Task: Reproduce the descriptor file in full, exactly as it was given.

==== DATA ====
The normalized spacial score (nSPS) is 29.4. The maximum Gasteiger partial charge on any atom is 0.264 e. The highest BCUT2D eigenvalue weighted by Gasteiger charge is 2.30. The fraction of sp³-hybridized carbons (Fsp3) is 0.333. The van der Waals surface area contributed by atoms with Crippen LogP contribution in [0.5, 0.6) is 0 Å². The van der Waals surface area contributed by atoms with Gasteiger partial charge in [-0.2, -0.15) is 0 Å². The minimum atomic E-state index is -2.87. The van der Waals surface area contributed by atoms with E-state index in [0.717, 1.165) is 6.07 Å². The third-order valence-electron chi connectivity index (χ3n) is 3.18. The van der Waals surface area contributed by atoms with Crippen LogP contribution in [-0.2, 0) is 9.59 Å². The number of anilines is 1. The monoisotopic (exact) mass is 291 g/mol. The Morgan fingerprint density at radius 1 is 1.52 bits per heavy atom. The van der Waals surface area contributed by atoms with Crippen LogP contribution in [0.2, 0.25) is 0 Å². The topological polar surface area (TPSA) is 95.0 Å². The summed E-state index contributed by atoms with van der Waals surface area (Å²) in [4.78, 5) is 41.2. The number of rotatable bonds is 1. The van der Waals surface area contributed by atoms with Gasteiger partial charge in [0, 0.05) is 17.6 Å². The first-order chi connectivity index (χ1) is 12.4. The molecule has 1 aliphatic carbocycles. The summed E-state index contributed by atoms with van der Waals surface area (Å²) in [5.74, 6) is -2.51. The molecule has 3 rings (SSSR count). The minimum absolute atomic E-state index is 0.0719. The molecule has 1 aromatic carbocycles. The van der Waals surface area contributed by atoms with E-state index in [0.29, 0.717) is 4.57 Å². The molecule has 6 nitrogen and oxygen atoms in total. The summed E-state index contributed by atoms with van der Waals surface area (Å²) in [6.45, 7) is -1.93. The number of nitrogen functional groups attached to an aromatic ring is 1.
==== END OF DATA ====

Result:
The normalized spacial score (nSPS) is 29.4. The maximum Gasteiger partial charge on any atom is 0.264 e. The highest BCUT2D eigenvalue weighted by Gasteiger charge is 2.30. The fraction of sp³-hybridized carbons (Fsp3) is 0.333. The van der Waals surface area contributed by atoms with Crippen LogP contribution in [0.5, 0.6) is 0 Å². The van der Waals surface area contributed by atoms with Gasteiger partial charge in [-0.2, -0.15) is 0 Å². The minimum atomic E-state index is -2.87. The van der Waals surface area contributed by atoms with E-state index in [0.717, 1.165) is 6.07 Å². The third-order valence-electron chi connectivity index (χ3n) is 3.18. The van der Waals surface area contributed by atoms with Crippen LogP contribution in [-0.2, 0) is 9.59 Å². The number of anilines is 1. The monoisotopic (exact) mass is 291 g/mol. The Morgan fingerprint density at radius 1 is 1.52 bits per heavy atom. The van der Waals surface area contributed by atoms with Crippen LogP contribution in [0.2, 0.25) is 0 Å². The topological polar surface area (TPSA) is 95.0 Å². The summed E-state index contributed by atoms with van der Waals surface area (Å²) in [4.78, 5) is 41.2. The number of rotatable bonds is 1. The van der Waals surface area contributed by atoms with Gasteiger partial charge in [0, 0.05) is 17.6 Å². The first-order chi connectivity index (χ1) is 12.4. The molecule has 1 aliphatic carbocycles. The summed E-state index contributed by atoms with van der Waals surface area (Å²) in [5.74, 6) is -2.51. The molecule has 3 rings (SSSR count). The minimum absolute atomic E-state index is 0.0719. The molecule has 1 aromatic carbocycles. The van der Waals surface area contributed by atoms with E-state index in [0.29, 0.717) is 4.57 Å². The molecule has 6 nitrogen and oxygen atoms in total. The summed E-state index contributed by atoms with van der Waals surface area (Å²) in [6.45, 7) is -1.93. The number of nitrogen functional groups attached to an aromatic ring is 1.